The House Armed Services Committee early this morning voted 33-24 to approve its version of the fiscal year 2020 defense authorization bill, with all but two Republicans voting “no.”
The marathon committee mark-up, which began 10 a.m. Wednesday and ended shortly before 7 a.m. Thursday, dealt several partisan defeats to Republicans, including a "no" vote on an amendment from Ranking Member Mac Thornberry (R-TX) to boost the $733 billion defense topline by $17 billion.
Thornberry wanted the committee’s final bill to reflect the funding level approved by the GOP-led Senate Armed Services Committee and sought by the White House.
Only one Democrat -- Rep. Elaine Luria (D-VA) -- voted for Thornberry’s amendment.
House Armed Services Committee Chairman Adam Smith (D-WA) said the Pentagon can get by with less funding and will be forced to become more efficient.
He released a statement noting that Thornberry sought to overturn years of precedent and pass his amendment without first finding a $17 billion offset to pay for it.
“To authorize spending beyond the guidelines provided by the House is like playing with monopoly money, making the HASC and its recommendations irrelevant. Abandoning our offset tradition and authorizing an additional $17 billion beyond the topline mocks our men and women in uniform, who the minority claims to support,” Smith said. “This money simply doesn’t exist.”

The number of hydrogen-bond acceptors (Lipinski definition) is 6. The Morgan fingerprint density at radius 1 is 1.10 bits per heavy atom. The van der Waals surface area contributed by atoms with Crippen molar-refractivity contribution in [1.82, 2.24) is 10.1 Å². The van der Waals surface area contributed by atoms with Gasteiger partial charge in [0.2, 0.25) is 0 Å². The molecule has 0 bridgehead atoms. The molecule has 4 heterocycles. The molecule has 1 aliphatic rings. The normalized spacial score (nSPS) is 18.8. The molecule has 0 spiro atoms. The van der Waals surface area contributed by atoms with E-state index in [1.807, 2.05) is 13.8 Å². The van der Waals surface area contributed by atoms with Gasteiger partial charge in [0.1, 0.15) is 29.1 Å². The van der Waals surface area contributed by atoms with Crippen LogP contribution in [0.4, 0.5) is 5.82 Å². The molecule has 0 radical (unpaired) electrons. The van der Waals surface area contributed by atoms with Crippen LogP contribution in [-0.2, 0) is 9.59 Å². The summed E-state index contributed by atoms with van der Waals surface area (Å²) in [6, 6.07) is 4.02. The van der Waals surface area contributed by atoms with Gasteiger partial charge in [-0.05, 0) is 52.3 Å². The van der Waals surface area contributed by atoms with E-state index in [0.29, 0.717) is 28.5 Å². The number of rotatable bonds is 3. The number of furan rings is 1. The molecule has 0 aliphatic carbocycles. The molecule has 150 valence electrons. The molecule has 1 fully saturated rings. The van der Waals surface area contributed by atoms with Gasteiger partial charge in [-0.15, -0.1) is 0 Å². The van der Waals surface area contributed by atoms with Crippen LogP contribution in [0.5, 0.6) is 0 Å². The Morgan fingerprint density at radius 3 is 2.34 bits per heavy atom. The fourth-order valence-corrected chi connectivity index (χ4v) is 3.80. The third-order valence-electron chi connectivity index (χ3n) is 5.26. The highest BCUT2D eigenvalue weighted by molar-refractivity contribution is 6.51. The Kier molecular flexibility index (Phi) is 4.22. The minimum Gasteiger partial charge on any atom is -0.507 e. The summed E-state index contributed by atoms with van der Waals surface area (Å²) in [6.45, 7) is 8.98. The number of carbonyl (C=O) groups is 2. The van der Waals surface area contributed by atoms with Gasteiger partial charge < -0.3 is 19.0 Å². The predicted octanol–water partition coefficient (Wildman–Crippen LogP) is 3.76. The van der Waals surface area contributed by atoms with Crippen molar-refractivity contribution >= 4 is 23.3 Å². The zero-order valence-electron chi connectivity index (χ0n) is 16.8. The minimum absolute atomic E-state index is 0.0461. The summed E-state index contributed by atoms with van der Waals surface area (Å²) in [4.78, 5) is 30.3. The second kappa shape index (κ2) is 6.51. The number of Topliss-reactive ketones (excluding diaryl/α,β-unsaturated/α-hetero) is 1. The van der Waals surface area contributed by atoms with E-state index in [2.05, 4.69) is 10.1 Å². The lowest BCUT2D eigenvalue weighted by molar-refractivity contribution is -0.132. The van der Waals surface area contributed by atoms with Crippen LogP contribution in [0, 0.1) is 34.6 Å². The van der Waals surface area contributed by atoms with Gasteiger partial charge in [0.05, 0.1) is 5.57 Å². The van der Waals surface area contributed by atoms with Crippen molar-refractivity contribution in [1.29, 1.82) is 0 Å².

The only Republicans to vote for the bill were Reps. Elise Stefanik (R-NY) and Don Bacon (R-NE).
Thornberry, meanwhile, released a statement saying the bill has much to praise, but takes the military “backwards” in several areas. Along with the topline, Republicans also opposed provisions that would cut funding for nuclear weapons programs.
“There were too many problematic provisions in the bill for most Republicans on the committee to overlook,” he said. “I am hopeful that as the bill proceeds, it will improve and earn my support."
In his statement, Smith said the bill is mostly a bipartisan product.
“For years, Democrats sat in the minority and had to live with certain Republican provisions in previous iterations of the [bill],” Smith said. “But the fact remains, Democrats are now in the majority, and while we can all agree on more than 95 percent of this year’s [bill], the bill will inevitably reflect Democratic values.”
There is still a long road ahead for the bill. Ultimately, the final topline will have to align not only with the Senate, but with a bipartisan budget agreement needed to lift spending caps set by the 2011 Budget Control Act.